Spark hopes to ignite minicar market
The upgraded Spark sold 6,987 units last month, taking first place in the Korean minicar market, followed by Kia Motors’ Morning (6,954 units) and Ray (1,958 units).
It has been nearly eight years since the sales of GM Korea’s Spark have beaten those of Kia Motors’ Morning.
However, the domestic minicar market has stagnated in recent years. The Spark is GM Korea’s first new minicar in six years, while Kia Motors has not launched a new version of its Morning or Ray models since 2011.
“Automobile manufacturers focus on developing their flagship mid-size and full-size sedans or their popular SUVs while neglecting their minicars,” said Lee Nam-seok, an economy professor at Chung-Ang University.
One reason that local automakers are less focused on the category is because the domestic market for minicars is shrinking. In 2012, minicars represented 17.3 percent of the overall domestic auto market with 200,000 units sold. Last year, only 186,702 units were sold, and by the first half of this year, the category’s market share was just 13.2 percent.
Korea’s decreasing demand for minicars is considered odd compared to other countries, where they’re among the most popular models overall. In Japan, minicars account for 40 to 50 percent of total auto sales. Out of the 10 best-selling cars in Japan, seven are minicars, including the top-ranked Daihatsu Tanto.
In Korea, minicars are considered the most economically sensible option for consumers. A new minicar costs around 10 million won ($8,500) and buyers are automatically exempted from acquisition or registration taxes. They also receive a 50 percent discount when using public parking lots and turnpike tolls, and an additional price cut on their car insurance.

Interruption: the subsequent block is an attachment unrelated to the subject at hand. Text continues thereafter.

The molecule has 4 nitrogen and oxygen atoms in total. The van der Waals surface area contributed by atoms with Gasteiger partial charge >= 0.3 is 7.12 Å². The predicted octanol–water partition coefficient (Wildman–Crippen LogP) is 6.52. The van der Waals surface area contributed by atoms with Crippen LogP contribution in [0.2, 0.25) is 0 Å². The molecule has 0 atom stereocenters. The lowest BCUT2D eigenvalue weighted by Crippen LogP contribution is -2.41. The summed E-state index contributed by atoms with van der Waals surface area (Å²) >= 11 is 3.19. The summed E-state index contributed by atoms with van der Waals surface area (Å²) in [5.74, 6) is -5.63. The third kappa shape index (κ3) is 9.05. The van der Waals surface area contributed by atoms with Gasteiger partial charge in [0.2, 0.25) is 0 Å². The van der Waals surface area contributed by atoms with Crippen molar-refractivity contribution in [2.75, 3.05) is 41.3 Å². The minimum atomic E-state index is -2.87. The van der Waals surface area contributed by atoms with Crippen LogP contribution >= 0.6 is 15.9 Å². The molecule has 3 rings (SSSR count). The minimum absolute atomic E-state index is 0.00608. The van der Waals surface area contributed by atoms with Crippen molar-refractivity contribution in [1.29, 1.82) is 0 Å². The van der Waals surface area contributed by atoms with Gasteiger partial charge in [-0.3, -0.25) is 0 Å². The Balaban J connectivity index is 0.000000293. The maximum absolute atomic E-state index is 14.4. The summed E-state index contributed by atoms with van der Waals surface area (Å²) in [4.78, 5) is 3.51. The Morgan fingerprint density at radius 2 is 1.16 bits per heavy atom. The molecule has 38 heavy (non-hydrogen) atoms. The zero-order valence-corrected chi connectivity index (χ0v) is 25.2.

“Minicars are the most cost-effective automobiles,” said Yoon Ji-na, 33, who has driven a Spark for the last three years. “Unless someone wants to show off an expensive car regardless of its exorbitant running cost, I think a minicar is their best option.”
Despite the benefits minicars provide, buyers are shying away from the models because there aren’t many to choose from. This is in part because of the Automobile Management Act’s strict standards for what constitutes a minicar. According to the regulation, a minicar must be less than 3.6 meters (11.8 feet) in length, narrower than 1.6 meters in width and shorter than 2 meters in height. The only cars that fit the standard are Kia Motors’ Morning and Ray and GM Korea’s Spark.
Imported options like the Fiat Cinquecento, Peugeot 108, Citroen C1 and Renault Twingo aren’t considered minicars according to the regulations, and since they don’t receive the discounts as a result, they’re ignored by Koreans despite their popularity in European countries.
The stagnating economy has also impacted minicar sales. Younger consumers are usually the ones who purchase inexpensive models like minicars, but these days people are waiting longer to buy their first car. As consumers get older, they tend to purchase more expensive models, which pushes minicars sales down further. Consumers in their 20s bought 109,671 cars last year, a decline of 1.7 percent from 2013. Over the same period, the ratio of new buyers fell from 9 percent to 8 percent.
“Minicars are certainly tempting as a first car, but now I’m over 30 and married, so I need a car that I can use for at least the next decade,” said Kim Sae-young, 33, owner of a Hyundai Motors compact SUV Tucsan. “Since it’s a diesel car, gas prices aren’t bad.”
The future doesn’t seem bright for minicars, as the government recently tried to take away the acquisition tax exemption given to minicar buyers. The decision was made to maintain the benefit until 2018, but it’s unclear how much longer it will last after that.
“The government needs to reform the definition of a minicar,” said Professor Lee. “Also, if minicar prices rise, consumers will reconsider buying one.”
Yoon Dae-sung, an executive director at the Korea Automobile Importers & Distributors Association, agreed with his assessment.
“The two local automakers that monopolize the domestic minicar market are trying to keep out foreign automakers,” said Yoon.
“The government needs to amend the definition of the minicar to give customers a wider selection of choices.”
BY KIM KI-HWAN [firstname.lastname@example.org]